All entries must include a parental consent form. To learn more and download the contest flyer, click here. Entries must be received by March 22 at 4 p.m. to Family Nurturing Center, 8275 Ewing Blvd, Florence, KY 41042. Questions regarding the art contest should be directed to Tracy Fuchs at 859-538-1630.
Media Contact: Rodger Roeser, The Eisen Agency
Greater Cincinnati Art Contest Open for Kids
Family Nurturing Center Offers Contest to Raise Awareness
Cincinnati, OH – March 11, 2013 – April is recognized nationally as Child Abuse Prevention Month and Family Nurturing Center is raising awareness in the community by offering a Children’s Art Contest for children in 3rd through 5th grade.
The Children’s Art Contest is a part of Family Nurturing Center’s Blue Ribbon Campaign, which is a community wide effort to recognize collective responsibility to prevent and confront all forms of child abuse and neglect. Entries for the art contest should be of a hand drawing using any medium, up to poster size paper, and related to the theme, ‘Prevent Child Abuse’. Entries can include a personal slogan or tag line.
The winning entry will be reproduced into an advertisement poster and displayed inside T.A.N.K. buses during the entire month of April. The wining artist can choose to receive a prize of either a gift card to Hobby Lobby, or a pizza party for their school classroom, scout group, church class, or youth club.
The wining artists will be asked to attend the Blue Ribbon Ceremony to kick off Child Abuse Prevention Month on Friday, April 5th, at 12:00 noon, hosted by Tom Gill Chevrolet, Florence, KY. At the ceremony, the winner will receive an award and recognition for their submission by Florence Mayor Diane Whalen.
All entries must include a parental consent form. To learn more, download the Children’s Art Contest Criteria flyer at http://www.familynurture.org. Entries must be received by March 22, 2013, at 4:00pm to Family Nurturing Center, 8275 Ewing Blvd, Florence, KY 41042. Questions regarding the art contest should be directed to Tracy Fuchs at 859-538-1630.
Media Contact: Kelly Gadd
Twitter @ EisenHotNews
Cincinnati PR Leader Finalist for Prestigious Jefferson Award
Eisen Chief Rodger Roeser Finalist for ‘Nobel Prize’ of Public Service
Cincinnati, OH – March 6, 2013 – The Rotary Club of Cincinnati today announced three finalists for the 2013 Jefferson Award for Outstanding Public Service. Cincinnati public relations executive and small business owner Rodger Roeser, CEO of The Eisen Agency, is one of the finalists. Roeser is joined by Robby Wellington of The Karen Wellington Memorial Foundation and Joseph Jones and Steve Frisch of the Spirit of Cincinnatus Foundation.
The Jefferson Award, which is recognized as the Nobel Prize for public service, recognizes “ordinary volunteers who do extraordinary things” to help their community. Roeser was nominated by Rotarian Brad Thiery, who based his nomination on the years of service Roeser and his firm have put behind their “Operation Outreach” program. The program, started in 2006, provides non profit organizations throughout Greater Cincinnati in kind pro bono public relations and marketing communications services totaling more than $100,000 each year.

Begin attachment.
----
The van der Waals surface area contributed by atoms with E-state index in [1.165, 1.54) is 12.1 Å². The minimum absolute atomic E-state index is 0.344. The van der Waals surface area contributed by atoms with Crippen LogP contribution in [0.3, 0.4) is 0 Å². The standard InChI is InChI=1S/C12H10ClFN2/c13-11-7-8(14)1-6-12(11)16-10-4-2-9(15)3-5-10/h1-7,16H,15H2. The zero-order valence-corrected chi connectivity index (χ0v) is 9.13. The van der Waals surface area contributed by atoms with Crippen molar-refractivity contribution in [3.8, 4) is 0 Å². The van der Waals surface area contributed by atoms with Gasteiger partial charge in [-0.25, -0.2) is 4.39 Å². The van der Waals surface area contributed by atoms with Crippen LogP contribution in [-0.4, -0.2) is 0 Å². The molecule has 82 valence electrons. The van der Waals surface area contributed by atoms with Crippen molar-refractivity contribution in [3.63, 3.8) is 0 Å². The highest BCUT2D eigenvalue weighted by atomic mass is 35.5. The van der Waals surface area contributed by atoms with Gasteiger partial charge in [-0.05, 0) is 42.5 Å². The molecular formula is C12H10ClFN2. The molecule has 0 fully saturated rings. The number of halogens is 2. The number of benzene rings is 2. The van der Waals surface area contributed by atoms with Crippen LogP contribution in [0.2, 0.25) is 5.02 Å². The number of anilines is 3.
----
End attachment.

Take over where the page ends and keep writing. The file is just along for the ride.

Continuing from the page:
“It is humbling to be recognized for work that you truly love doing, and doing that work for groups and leaders that genuinely inspire you,” Roeser said. “We are honored that our clients have put us in a position where we are then able to give of our time and talents in helping those that help others. I believe a non profit should invest its dollars in helping those it serves, not in marketing and PR services. We are in a unique position where I can use the talents of my exceptional team to help spread the word of some truly amazing non profit leaders and organizations.”
The Jefferson Awards were created in 1972 by Cincinnati’s own U.S. Senator Robert Taft and Jacqueline Kennedy Onassis, and is presented annually by the American Institute of Public Service.
The winner of the 2013 Jefferson Award will be announced at noon on Thursday, March 14th at the Hilton Cincinnati Netherland Plaza’s Pavilion.
Re/Max renews UC athletics sponsorship deal
Real estate brokerage firm Re/Max of Southern Ohio has renewed its deal to sponsor University of Cincinnati athletics.
Re/Max renewed its $28,000 sponsorship contract through the end of the school year in June, it said Wednesday in a news release. It also plans to continue its sponsorship of the Bearcats next school year.
“We are very proud to be able to sponsor these talented student-athletes,” Re/Max Regional Vice President Matt Gerding said in a news release. “As someone in the real estate industry, you have to get involved within your communities and have a sense of pride for your hometown team.”
Re/Max already sponsors an “agent of the game” promotion after each UC basketball game to honor that game’s most outstanding player. It will also provide sponsorships at Nippert Stadium, where UC plays football, and as presenting sponsor for UC’s basketball starting lineups.
“Support like this from Re/Max helps our student-athletes compete at the highest levels in the country,” UC Sports Marketing Manager Ryan Sweeney said in a news release.